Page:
Google may have lost money on Motorola Mobility, says Peter Judge, but selling the unit to Lenovo was the right move
Google’s surprise $2.9 billion (£1.76bn) sale of the Motorola Mobility handset business to Lenovo raised eyebrows for several reasons – but it still makes a lot of sense.
The price sounds very low, given that Google paid $12.5 billion (£8bn) for the business in 2011. And what about Google’s protestations, right up till yesterday, that owning hardware was essential to its standing in the phone business? How did that suddenly change? Meanwhile, on Lenovo’s side, does it really make sense to make a move this big, on the heels of its major acquisition of IBM’s server business?
Right from the start, Google’s 2011 offer for Motorola Mobility was obviously largely about the patents. In 2012, Google let slip that it reckoned the patent portfolio was worth $5.5 billion (£3.5bn) to the company, approaching half what it paid for Morotola Mobility.
The actual value was even higher: before buying Motorola, Google was concerned about the intellectual property status of Android. Microsoft and Apple were both suing phone makers, and Google relied on them to stand firm.
Motorola had the strongest set of patents. It was the actual inventor of the first cellphone, after all. But rumours emerged after the details of the deal were published, that suggested Motorola might have taken an unexpectedly weak line, paying royalties to Microsoft or Apple, or even adopting Windows Phone. After that, other phone makers would have crumbled and the Android field would have been very different.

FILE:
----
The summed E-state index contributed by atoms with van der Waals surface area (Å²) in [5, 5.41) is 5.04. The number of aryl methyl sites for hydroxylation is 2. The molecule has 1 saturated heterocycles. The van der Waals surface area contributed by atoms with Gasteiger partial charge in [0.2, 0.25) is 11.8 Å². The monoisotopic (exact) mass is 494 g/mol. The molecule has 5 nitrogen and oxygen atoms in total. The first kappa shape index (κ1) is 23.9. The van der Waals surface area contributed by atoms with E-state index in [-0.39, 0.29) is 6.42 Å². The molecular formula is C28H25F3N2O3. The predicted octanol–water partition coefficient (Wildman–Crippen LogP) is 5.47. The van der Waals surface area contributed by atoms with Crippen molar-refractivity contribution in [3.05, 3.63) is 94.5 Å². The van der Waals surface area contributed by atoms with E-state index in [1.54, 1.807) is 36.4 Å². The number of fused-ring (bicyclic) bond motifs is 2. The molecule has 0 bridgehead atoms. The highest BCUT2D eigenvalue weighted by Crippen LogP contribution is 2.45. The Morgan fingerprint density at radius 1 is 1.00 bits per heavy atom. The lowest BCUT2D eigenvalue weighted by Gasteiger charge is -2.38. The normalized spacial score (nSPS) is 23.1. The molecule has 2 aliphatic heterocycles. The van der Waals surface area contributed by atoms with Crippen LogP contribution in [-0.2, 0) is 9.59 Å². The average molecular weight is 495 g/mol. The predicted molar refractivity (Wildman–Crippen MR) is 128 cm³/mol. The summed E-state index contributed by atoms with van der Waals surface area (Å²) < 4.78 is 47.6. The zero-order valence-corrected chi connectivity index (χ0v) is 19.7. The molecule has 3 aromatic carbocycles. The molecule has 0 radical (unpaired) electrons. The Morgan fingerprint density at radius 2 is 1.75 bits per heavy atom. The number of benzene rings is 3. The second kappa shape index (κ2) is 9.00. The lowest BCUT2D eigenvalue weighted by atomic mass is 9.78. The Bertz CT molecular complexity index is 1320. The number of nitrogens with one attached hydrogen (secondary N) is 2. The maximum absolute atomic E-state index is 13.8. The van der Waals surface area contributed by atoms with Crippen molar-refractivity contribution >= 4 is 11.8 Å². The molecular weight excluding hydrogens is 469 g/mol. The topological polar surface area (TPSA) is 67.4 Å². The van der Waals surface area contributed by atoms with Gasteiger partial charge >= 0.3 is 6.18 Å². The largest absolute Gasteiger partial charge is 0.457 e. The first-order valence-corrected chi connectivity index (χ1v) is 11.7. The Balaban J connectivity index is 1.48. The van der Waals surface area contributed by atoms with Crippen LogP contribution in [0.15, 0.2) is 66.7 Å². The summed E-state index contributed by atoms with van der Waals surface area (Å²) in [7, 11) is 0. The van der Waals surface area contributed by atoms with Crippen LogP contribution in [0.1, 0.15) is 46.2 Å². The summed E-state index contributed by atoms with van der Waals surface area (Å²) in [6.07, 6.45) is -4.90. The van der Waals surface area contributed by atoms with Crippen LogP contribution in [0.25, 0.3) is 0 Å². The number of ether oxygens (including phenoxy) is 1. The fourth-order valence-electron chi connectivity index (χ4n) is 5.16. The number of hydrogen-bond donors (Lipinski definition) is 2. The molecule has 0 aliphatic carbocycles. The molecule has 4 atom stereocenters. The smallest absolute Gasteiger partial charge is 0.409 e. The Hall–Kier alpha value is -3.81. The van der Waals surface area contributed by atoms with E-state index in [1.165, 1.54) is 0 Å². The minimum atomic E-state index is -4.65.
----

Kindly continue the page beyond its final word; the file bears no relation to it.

We can’t know if Motorola would really have done this – even after being one of the earliest and strongest Android adopters with its then-popular Droid line. But it was a shadow of its former self, and the whole question of whether the world can support an American smartphone maker (other than Apple) was, and is moot.
Since then, the idea of making hardware has become less attractive for Google, not more. Apple’s strategy of owning hardware and software could never apply with an OS available to others. We’ve seen Microsoft trying to prove you can do both, owning Nokia and still hoping for large numbers of other Windows Phone partners, and it’s not looking all that impressive.
Lenovo paid too much?
Motorola does now have a strong set of products and a good roadmap. But if anything, rather than unloading the phones for a knockdown price, Google got more than it might have expected. Lenovo has huge potential in smartphones – it’s already number five worldwide based on sales within China – and it has been desperate to buy its way into the rest of the world’s phone markets, frustrated in its bid to acquire BlackBerry.
The initial reaction amongst Lenovo shareholders was negative: its stock price fell, on fears that the company had overpaid.
But in future, we can surmise that Lenovo will get some star billing in the Android world: we wouldn’t be at all surprised to see it making a future Nexus phone or tablet. And a lot of goodwill towards the Motorola brand remains.
If anything, the brand has something in common with the IBM brand, which Lenovo has been acquiring pieces of – a big chunk of American heritage and a reputation for inventiveness. There’s no obvious link between the IBM server business that Lenovo picked up and the Motorola phone business, but there will be an overlap in the customers which won’t hurt Lenovo’s brand at all outside China.
Getting out of hardware may be a climb-down for Google, but the company’s heart was never in it (and don’t expect much from the hardware side of its Nest acquisition). This was a neat escape for Google, and an opportunity for Lenovo.